I’m not going to overstate the comfort level or compare them to western standards, but I stood in one of these structures on a day of high humidity and bucketing rain and inside was dry and comfortable. There are many people who do a variety of jobs around the world in remote locations – and indeed many people generally - that would live in conditions less comfortable than this.

There’s no denying that the transferees are in a secured facility, but equally it must be noted that security was tightened after they rioted and burned the buildings down.

Some – given the opportunity - will still go to extreme measures to try and force their way into Australia. From what I was told and observed, they are motivated not so much by desperation but because they’ve paid someone big money and they are angry. Workers at the centre talk not of people depressed, but of those with a steely resolve to get what they came for.

At the administration centre I saw countless workers from ‘Save the Children’, there to ensure the welfare of every child at the facility. They assured me that children were being looked after well. I doubt this would be the case at all refugee camps across the globe.

The next marquee housed the recreation workers who were responsible for activities for the kids. The children I saw from a distance were laughing and looked happy – something rarely reported in the Australian media.

I believe it is valid to question the conditions at the Nauru OPC, and I believe every person irrespective of race and background deserves to be treated with dignity. But when we ask a question we must be prepared to accept the answer. I wonder if some of those who are whipping up the emotional criticism just don’t want to admit that conditions are basic but humane and dignified, because it doesn’t suit their political and personal agendas.

It bothers me that asylum seekers could be used as pawns in a political campaign by people who claim to be ‘human rights activists’.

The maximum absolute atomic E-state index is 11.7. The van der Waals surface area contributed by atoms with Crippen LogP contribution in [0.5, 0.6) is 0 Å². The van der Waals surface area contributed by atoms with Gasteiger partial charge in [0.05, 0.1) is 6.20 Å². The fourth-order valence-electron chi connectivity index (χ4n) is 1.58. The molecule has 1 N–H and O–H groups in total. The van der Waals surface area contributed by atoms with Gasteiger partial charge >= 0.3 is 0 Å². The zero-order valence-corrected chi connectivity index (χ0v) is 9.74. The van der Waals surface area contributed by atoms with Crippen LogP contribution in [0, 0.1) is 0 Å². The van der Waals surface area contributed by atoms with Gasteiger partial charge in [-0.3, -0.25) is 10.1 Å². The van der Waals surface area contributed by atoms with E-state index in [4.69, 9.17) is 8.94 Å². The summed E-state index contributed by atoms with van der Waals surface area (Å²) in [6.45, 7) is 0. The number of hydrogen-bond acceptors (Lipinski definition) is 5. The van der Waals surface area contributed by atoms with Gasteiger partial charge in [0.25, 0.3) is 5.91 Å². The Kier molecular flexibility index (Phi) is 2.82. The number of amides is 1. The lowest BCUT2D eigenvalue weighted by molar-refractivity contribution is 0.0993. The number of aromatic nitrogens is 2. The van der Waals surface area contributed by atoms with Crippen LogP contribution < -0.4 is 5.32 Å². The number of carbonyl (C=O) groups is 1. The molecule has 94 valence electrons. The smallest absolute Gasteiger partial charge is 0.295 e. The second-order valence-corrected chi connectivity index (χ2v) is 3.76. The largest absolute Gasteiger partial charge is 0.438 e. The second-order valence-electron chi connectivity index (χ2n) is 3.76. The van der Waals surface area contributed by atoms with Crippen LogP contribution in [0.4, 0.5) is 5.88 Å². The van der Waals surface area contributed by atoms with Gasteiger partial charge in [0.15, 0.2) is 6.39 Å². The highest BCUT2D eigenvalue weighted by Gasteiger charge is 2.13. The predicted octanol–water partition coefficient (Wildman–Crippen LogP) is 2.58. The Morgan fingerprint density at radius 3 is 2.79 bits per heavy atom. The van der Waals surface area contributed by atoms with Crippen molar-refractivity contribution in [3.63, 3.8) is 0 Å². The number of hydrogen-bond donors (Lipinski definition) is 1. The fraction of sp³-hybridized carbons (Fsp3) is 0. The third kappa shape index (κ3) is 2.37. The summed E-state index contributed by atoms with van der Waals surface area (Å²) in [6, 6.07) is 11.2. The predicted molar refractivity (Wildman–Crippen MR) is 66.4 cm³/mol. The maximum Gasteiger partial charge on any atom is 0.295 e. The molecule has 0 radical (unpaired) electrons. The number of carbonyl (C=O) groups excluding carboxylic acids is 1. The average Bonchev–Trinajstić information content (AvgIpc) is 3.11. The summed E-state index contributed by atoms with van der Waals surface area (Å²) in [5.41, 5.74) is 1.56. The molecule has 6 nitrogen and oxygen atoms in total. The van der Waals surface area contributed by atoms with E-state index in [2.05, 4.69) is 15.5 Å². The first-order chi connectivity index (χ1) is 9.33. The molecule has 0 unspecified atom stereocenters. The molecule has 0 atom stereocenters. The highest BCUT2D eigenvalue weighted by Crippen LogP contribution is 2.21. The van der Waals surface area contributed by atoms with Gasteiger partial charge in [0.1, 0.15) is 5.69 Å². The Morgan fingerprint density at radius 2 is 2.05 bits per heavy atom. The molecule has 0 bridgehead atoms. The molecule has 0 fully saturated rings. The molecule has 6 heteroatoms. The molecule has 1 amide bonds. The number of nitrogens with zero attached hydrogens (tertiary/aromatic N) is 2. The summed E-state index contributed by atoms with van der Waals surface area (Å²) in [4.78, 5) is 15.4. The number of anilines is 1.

I’m not suggesting that the Nauru OPCs are five star hotels – or that the asylum seekers are happy to be there - but this is not the Australian Government’s intention; they want these facilities to be deterrents.

But let’s be candid – If these people are fleeing war-torn nations and persecution, it must feel like a five star hotel to them!

After all, they are safe and are provided with good food, clothing, medical supplies and welfare assistance while they await processing, while families take regular trips to the beach and to use the internet.

Most Nauruan people don’t live as well as the asylum seekers – and that’s an indisputable truth.

The other myth that lawyers love to spread through social and mainstream media is that Nauru is in ‘crisis’ and has abandoned the rule of law.

I saw no evidence of any crisis – and I’d suspect any Nauruan you spoke to would laugh at the suggestion. Life on the island goes on each day as usual in the typically relaxed Pacific way. The Government governs, the courts hear cases and the Nauruan people go to work and school.

While it seems obvious that some want Nauru to fail because it serves their purposes, I question why it is popular to “bash” a country with only 10,000 people who – in the main – live simple but contented lives. Why do some journalists and ‘activists’ focus on the negatives and gleefully portray another country in such an inferior light?

Why do we claim that sending pregnant women to Nauru violates human rights, without caring about the Nauruan women who have their babies at the local hospital? (A side note – even the claims around that have been misrepresented as Nauru has adequate medical facilities and trained medical specialists)

It’s easy for Australians to view countries like Nauru with arrogant superiority because it doesn’t meet western ‘standards’, yet this same bullying attitude would never be accepted against minority groups within Australia.

If we disrespect another culture based on nothing more than their differences and lifestyle, we have epitomised the very definition of racism.

Speak to Nauruans and they love the place. Many are educated in Australia and return by choice, despite being able to earn more money in Australia. They have pride in their country and value their families and upbringing.

The Nauruan Government talks passionately and sincerely about ensuring that every person in the offshore processing centre is looked after – we should believe them.

Nauru (like Australia) isn’t perfect, but it’s a compassionate country. It’s time for balance and truth in the reporting of the Australian offshore processing facilities there.

(Note - This blog was written personally and not part of a PR campaign. The author was not paid for writing this)

Thursday, 28 November 2013

Branding is not only for companies – what about you?

How are you developing your personal brand?

As many Australian students graduating high school and university plan their future career paths, there is something else they need to be working on – their personal brand.